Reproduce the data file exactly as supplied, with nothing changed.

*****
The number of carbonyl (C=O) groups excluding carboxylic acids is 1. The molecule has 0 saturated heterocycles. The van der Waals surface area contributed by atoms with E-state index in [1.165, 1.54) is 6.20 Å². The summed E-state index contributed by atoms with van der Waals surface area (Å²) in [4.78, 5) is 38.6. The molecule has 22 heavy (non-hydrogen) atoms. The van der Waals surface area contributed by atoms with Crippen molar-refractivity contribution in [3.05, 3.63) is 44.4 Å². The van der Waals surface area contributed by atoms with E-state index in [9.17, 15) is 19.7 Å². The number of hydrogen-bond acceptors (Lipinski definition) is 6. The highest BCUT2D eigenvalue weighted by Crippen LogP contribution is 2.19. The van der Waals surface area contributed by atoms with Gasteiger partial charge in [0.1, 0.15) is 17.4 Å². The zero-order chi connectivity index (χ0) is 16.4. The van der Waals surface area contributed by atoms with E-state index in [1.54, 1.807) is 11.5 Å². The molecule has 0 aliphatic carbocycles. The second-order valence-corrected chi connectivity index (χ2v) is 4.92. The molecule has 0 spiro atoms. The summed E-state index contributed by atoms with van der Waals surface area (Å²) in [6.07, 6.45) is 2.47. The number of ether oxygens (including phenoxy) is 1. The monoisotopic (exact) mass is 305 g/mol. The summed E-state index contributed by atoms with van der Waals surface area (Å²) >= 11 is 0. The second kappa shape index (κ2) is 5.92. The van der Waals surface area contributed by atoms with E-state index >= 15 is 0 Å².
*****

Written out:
The number of carbonyl (C=O) groups excluding carboxylic acids is 1. The molecule has 0 saturated heterocycles. The van der Waals surface area contributed by atoms with E-state index in [1.165, 1.54) is 6.20 Å². The summed E-state index contributed by atoms with van der Waals surface area (Å²) in [4.78, 5) is 38.6. The molecule has 22 heavy (non-hydrogen) atoms. The van der Waals surface area contributed by atoms with Crippen molar-refractivity contribution in [3.05, 3.63) is 44.4 Å². The van der Waals surface area contributed by atoms with E-state index in [9.17, 15) is 19.7 Å². The number of hydrogen-bond acceptors (Lipinski definition) is 6. The highest BCUT2D eigenvalue weighted by Crippen LogP contribution is 2.19. The van der Waals surface area contributed by atoms with Gasteiger partial charge in [0.1, 0.15) is 17.4 Å². The zero-order chi connectivity index (χ0) is 16.4. The van der Waals surface area contributed by atoms with E-state index in [1.54, 1.807) is 11.5 Å². The molecule has 0 aliphatic carbocycles. The second-order valence-corrected chi connectivity index (χ2v) is 4.92. The molecule has 0 spiro atoms. The summed E-state index contributed by atoms with van der Waals surface area (Å²) in [6.07, 6.45) is 2.47. The number of ether oxygens (including phenoxy) is 1. The monoisotopic (exact) mass is 305 g/mol. The summed E-state index contributed by atoms with van der Waals surface area (Å²) >= 11 is 0. The second kappa shape index (κ2) is 5.92. The van der Waals surface area contributed by atoms with E-state index >= 15 is 0 Å².